But despite how skinny it looks, it was crazy heavy. Garrett did this cool twisty turn move trying to get it into the back of our van and has since discovered the reality of his own mortality.

An antique table in a basement kitchen
An antique table in a basement kitchen

The table tells so many stories. The underside is dotted with vibrant colors of gum. There are scars from students digging their scissors, pens and pencils into the sides of it. Most importantly, there was an inscription on one of the legs that read “Drama Sucks.”

"Drama sucks" carved into the side of an antique table
“Drama sucks” carved into the side of an antique table

I have so many questions. Is this like teenage angst of like “Ugh. Drama sucks. I wish Tiffany would stop making such a big deal that we bought the same prom gown.” Or was it more like, “Ew. Drama sucks. Mr. Riley really needs another hobby than proving to us he was a great Shakespearean actor.” Or maybe it was like “Grrr. Drama sucks. Katherine got the lead role again and she’s really pitchy. Unfair.” I have to know. Please teenagers, speak to me. Tell me about your feelings!

And in the off-chance that Mr. Riley, my drama teacher is reading this, I just wanted to say thank you for being magical and for telling me that your tombstone would read, “Spandex is a privilege not a right.” A king.

Being a thirty something and stillI very dramatic, I immediately flopped down at the table as soon as we put it in and felt right at home. I pulled out my laptop and got to work on some design projects. But you know, my mind started to wander. I wasn’t planning on doing anything to the table this week, but I was just so curious what was going on underneath the layer of formica on the table top.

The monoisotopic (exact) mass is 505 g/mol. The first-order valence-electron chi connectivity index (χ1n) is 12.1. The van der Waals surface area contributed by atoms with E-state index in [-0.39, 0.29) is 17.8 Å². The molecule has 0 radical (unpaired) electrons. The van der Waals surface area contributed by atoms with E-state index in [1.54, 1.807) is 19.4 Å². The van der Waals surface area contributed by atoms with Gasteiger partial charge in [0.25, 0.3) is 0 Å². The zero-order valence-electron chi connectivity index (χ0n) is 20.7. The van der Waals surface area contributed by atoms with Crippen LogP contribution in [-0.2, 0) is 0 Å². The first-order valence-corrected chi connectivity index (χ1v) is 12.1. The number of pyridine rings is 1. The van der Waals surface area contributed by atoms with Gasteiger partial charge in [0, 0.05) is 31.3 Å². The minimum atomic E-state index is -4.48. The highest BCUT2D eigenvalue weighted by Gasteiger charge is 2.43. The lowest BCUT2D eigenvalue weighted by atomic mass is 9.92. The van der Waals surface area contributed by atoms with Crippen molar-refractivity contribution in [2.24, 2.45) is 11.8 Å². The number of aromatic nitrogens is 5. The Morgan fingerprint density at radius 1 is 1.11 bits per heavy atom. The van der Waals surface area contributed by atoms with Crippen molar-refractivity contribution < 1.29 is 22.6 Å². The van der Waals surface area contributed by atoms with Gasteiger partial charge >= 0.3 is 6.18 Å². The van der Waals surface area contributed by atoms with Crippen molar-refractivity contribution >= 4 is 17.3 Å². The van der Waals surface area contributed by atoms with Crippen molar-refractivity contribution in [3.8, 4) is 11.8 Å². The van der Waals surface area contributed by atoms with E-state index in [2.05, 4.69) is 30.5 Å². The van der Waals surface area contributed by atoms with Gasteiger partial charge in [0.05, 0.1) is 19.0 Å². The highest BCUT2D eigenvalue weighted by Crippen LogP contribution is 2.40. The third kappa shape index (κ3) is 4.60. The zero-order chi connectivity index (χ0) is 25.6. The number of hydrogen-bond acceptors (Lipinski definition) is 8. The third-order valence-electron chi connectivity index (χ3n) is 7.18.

Racheal Jackson of Banyan Bridges removing the formica layer from an antique table
Racheal Jackson of Banyan Bridges removing the formica layer from an antique table

I started to pick at it and then an hour later I had taken it apart. Okay, so the looking at the legs and the underside of the table, it’s beautiful planks of wood. But under the layer of formica and the weird trim they tacked onto the edges to prevent more students from professing their love, there was another layer.

This second layer was MDF. So I started to take off that layer. Underneath that was a lot of glue and a veneer. How many secrets does this table hold? The school district was very determined to prevent the sharing of knowledge through table top graffiti across generations of students.

I mean, if I could talk to teenage Racheal, I’d probably say that liking the color orange isn’t a personality. And don’t date guys who steal cars. Maybe I’ll carve those on myself.

The underside of an antique table that shows wood grain
The underside of an antique table that shows wood grain